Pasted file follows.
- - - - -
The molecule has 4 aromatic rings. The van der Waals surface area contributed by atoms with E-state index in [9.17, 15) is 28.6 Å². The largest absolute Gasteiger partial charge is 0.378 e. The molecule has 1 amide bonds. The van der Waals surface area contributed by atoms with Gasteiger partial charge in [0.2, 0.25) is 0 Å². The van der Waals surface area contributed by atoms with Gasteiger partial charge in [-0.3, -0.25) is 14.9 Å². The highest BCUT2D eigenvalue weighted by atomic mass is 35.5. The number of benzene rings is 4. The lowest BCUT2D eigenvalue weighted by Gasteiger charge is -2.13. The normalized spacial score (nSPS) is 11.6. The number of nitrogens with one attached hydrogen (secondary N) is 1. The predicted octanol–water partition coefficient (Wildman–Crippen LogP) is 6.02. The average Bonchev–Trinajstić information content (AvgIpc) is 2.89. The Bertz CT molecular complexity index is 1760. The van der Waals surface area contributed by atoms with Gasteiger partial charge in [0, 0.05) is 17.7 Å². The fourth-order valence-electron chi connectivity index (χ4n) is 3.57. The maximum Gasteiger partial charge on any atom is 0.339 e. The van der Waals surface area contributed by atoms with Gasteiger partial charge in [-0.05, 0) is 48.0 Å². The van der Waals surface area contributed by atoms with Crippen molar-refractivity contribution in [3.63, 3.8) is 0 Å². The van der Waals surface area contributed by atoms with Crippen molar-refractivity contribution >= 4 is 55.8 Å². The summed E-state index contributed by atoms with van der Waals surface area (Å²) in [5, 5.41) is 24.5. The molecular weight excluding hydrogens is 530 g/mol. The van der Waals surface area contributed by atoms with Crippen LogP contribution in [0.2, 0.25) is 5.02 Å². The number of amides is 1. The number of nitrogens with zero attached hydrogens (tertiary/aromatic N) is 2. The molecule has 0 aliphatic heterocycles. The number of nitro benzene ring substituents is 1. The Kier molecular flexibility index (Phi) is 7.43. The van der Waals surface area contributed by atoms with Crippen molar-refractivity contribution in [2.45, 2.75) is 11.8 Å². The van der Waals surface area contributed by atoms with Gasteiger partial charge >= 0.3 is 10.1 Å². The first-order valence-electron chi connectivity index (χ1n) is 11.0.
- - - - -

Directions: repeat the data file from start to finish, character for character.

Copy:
The molecule has 4 aromatic rings. The van der Waals surface area contributed by atoms with E-state index in [9.17, 15) is 28.6 Å². The largest absolute Gasteiger partial charge is 0.378 e. The molecule has 1 amide bonds. The van der Waals surface area contributed by atoms with Gasteiger partial charge in [0.2, 0.25) is 0 Å². The van der Waals surface area contributed by atoms with Gasteiger partial charge in [-0.3, -0.25) is 14.9 Å². The highest BCUT2D eigenvalue weighted by atomic mass is 35.5. The number of benzene rings is 4. The lowest BCUT2D eigenvalue weighted by Gasteiger charge is -2.13. The normalized spacial score (nSPS) is 11.6. The number of nitrogens with one attached hydrogen (secondary N) is 1. The predicted octanol–water partition coefficient (Wildman–Crippen LogP) is 6.02. The average Bonchev–Trinajstić information content (AvgIpc) is 2.89. The Bertz CT molecular complexity index is 1760. The van der Waals surface area contributed by atoms with Gasteiger partial charge in [0, 0.05) is 17.7 Å². The fourth-order valence-electron chi connectivity index (χ4n) is 3.57. The maximum Gasteiger partial charge on any atom is 0.339 e. The van der Waals surface area contributed by atoms with Gasteiger partial charge in [-0.05, 0) is 48.0 Å². The van der Waals surface area contributed by atoms with Crippen molar-refractivity contribution in [3.63, 3.8) is 0 Å². The van der Waals surface area contributed by atoms with Crippen molar-refractivity contribution >= 4 is 55.8 Å². The summed E-state index contributed by atoms with van der Waals surface area (Å²) in [5, 5.41) is 24.5. The molecular weight excluding hydrogens is 530 g/mol. The van der Waals surface area contributed by atoms with Crippen LogP contribution in [0.2, 0.25) is 5.02 Å². The number of amides is 1. The number of nitrogens with zero attached hydrogens (tertiary/aromatic N) is 2. The molecule has 0 aliphatic heterocycles. The number of nitro benzene ring substituents is 1. The Kier molecular flexibility index (Phi) is 7.43. The van der Waals surface area contributed by atoms with Crippen molar-refractivity contribution in [2.45, 2.75) is 11.8 Å². The van der Waals surface area contributed by atoms with Gasteiger partial charge >= 0.3 is 10.1 Å². The first-order valence-electron chi connectivity index (χ1n) is 11.0.